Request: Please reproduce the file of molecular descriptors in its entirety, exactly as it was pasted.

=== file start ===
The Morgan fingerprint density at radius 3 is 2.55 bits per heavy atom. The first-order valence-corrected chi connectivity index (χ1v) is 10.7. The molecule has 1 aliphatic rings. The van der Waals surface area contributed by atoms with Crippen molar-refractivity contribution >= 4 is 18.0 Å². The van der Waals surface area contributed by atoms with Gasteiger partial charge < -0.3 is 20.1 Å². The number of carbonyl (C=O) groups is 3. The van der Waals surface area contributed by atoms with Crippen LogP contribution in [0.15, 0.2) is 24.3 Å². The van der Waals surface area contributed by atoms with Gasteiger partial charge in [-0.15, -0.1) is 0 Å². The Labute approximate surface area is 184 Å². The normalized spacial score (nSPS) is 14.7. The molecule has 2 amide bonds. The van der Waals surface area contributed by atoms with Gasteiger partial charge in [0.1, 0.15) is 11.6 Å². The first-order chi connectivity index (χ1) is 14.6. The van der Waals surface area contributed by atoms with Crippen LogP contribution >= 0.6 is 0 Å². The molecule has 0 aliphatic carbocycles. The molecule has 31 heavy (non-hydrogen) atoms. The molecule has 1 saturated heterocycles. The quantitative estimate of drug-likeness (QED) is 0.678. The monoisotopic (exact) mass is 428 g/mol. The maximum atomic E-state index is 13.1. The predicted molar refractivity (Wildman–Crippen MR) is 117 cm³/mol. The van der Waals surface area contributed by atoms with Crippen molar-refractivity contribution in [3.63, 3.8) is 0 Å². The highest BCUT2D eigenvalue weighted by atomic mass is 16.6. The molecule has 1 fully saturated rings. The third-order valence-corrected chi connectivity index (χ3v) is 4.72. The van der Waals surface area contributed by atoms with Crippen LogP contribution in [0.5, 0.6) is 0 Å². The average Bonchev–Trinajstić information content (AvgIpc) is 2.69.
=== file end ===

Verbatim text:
The Morgan fingerprint density at radius 3 is 2.55 bits per heavy atom. The first-order valence-corrected chi connectivity index (χ1v) is 10.7. The molecule has 1 aliphatic rings. The van der Waals surface area contributed by atoms with Crippen molar-refractivity contribution >= 4 is 18.0 Å². The van der Waals surface area contributed by atoms with Gasteiger partial charge < -0.3 is 20.1 Å². The number of carbonyl (C=O) groups is 3. The van der Waals surface area contributed by atoms with Crippen LogP contribution in [0.15, 0.2) is 24.3 Å². The van der Waals surface area contributed by atoms with Gasteiger partial charge in [-0.15, -0.1) is 0 Å². The Labute approximate surface area is 184 Å². The normalized spacial score (nSPS) is 14.7. The molecule has 2 amide bonds. The van der Waals surface area contributed by atoms with Gasteiger partial charge in [0.1, 0.15) is 11.6 Å². The first-order chi connectivity index (χ1) is 14.6. The van der Waals surface area contributed by atoms with Crippen LogP contribution >= 0.6 is 0 Å². The molecule has 0 aliphatic carbocycles. The molecule has 31 heavy (non-hydrogen) atoms. The molecule has 1 saturated heterocycles. The quantitative estimate of drug-likeness (QED) is 0.678. The monoisotopic (exact) mass is 428 g/mol. The maximum atomic E-state index is 13.1. The predicted molar refractivity (Wildman–Crippen MR) is 117 cm³/mol. The van der Waals surface area contributed by atoms with Crippen molar-refractivity contribution in [3.63, 3.8) is 0 Å². The highest BCUT2D eigenvalue weighted by atomic mass is 16.6. The molecule has 1 fully saturated rings. The third-order valence-corrected chi connectivity index (χ3v) is 4.72. The van der Waals surface area contributed by atoms with Crippen LogP contribution in [0.5, 0.6) is 0 Å². The average Bonchev–Trinajstić information content (AvgIpc) is 2.69.